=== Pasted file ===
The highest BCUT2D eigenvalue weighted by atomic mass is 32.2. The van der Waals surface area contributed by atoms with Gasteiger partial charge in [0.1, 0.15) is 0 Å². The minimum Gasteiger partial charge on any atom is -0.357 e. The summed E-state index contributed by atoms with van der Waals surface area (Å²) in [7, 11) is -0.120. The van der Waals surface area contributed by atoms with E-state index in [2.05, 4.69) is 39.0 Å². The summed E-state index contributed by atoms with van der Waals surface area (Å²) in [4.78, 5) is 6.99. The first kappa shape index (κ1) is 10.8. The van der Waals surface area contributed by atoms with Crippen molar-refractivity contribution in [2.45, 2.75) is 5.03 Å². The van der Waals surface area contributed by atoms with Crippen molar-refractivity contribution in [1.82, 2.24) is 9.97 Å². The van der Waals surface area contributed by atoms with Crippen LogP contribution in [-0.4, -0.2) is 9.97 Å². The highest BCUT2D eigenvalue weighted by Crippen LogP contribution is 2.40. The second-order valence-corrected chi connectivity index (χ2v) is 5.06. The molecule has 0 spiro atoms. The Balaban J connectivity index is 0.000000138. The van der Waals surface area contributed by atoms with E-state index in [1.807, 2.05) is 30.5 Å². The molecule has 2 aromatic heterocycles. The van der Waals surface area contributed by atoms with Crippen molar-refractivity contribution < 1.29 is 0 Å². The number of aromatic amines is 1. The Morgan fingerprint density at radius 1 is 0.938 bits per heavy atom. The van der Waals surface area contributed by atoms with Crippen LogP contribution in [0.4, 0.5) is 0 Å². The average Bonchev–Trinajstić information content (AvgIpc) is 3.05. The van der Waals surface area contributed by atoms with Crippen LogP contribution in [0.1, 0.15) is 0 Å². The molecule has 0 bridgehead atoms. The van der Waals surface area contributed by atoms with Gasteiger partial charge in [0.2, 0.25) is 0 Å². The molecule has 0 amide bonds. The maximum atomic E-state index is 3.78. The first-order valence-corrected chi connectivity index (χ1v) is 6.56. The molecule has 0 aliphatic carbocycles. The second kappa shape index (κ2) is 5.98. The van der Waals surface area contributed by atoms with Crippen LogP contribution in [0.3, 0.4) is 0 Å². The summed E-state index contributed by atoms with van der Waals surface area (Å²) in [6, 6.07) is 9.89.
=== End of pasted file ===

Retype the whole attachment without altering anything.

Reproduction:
The highest BCUT2D eigenvalue weighted by atomic mass is 32.2. The van der Waals surface area contributed by atoms with Gasteiger partial charge in [0.1, 0.15) is 0 Å². The minimum Gasteiger partial charge on any atom is -0.357 e. The summed E-state index contributed by atoms with van der Waals surface area (Å²) in [7, 11) is -0.120. The van der Waals surface area contributed by atoms with E-state index in [2.05, 4.69) is 39.0 Å². The summed E-state index contributed by atoms with van der Waals surface area (Å²) in [4.78, 5) is 6.99. The first kappa shape index (κ1) is 10.8. The van der Waals surface area contributed by atoms with Crippen molar-refractivity contribution in [2.45, 2.75) is 5.03 Å². The van der Waals surface area contributed by atoms with Crippen molar-refractivity contribution in [1.82, 2.24) is 9.97 Å². The van der Waals surface area contributed by atoms with Crippen LogP contribution in [-0.4, -0.2) is 9.97 Å². The highest BCUT2D eigenvalue weighted by Crippen LogP contribution is 2.40. The second-order valence-corrected chi connectivity index (χ2v) is 5.06. The molecule has 0 spiro atoms. The Balaban J connectivity index is 0.000000138. The van der Waals surface area contributed by atoms with E-state index in [1.807, 2.05) is 30.5 Å². The molecule has 2 aromatic heterocycles. The van der Waals surface area contributed by atoms with Crippen molar-refractivity contribution < 1.29 is 0 Å². The number of aromatic amines is 1. The Morgan fingerprint density at radius 1 is 0.938 bits per heavy atom. The van der Waals surface area contributed by atoms with Crippen LogP contribution in [0.4, 0.5) is 0 Å². The average Bonchev–Trinajstić information content (AvgIpc) is 3.05. The van der Waals surface area contributed by atoms with Crippen LogP contribution in [0.1, 0.15) is 0 Å². The molecule has 0 bridgehead atoms. The van der Waals surface area contributed by atoms with Gasteiger partial charge in [0.2, 0.25) is 0 Å². The molecule has 0 amide bonds. The maximum atomic E-state index is 3.78. The first-order valence-corrected chi connectivity index (χ1v) is 6.56. The molecule has 0 aliphatic carbocycles. The second kappa shape index (κ2) is 5.98. The van der Waals surface area contributed by atoms with Crippen LogP contribution in [0.3, 0.4) is 0 Å². The summed E-state index contributed by atoms with van der Waals surface area (Å²) in [6, 6.07) is 9.89.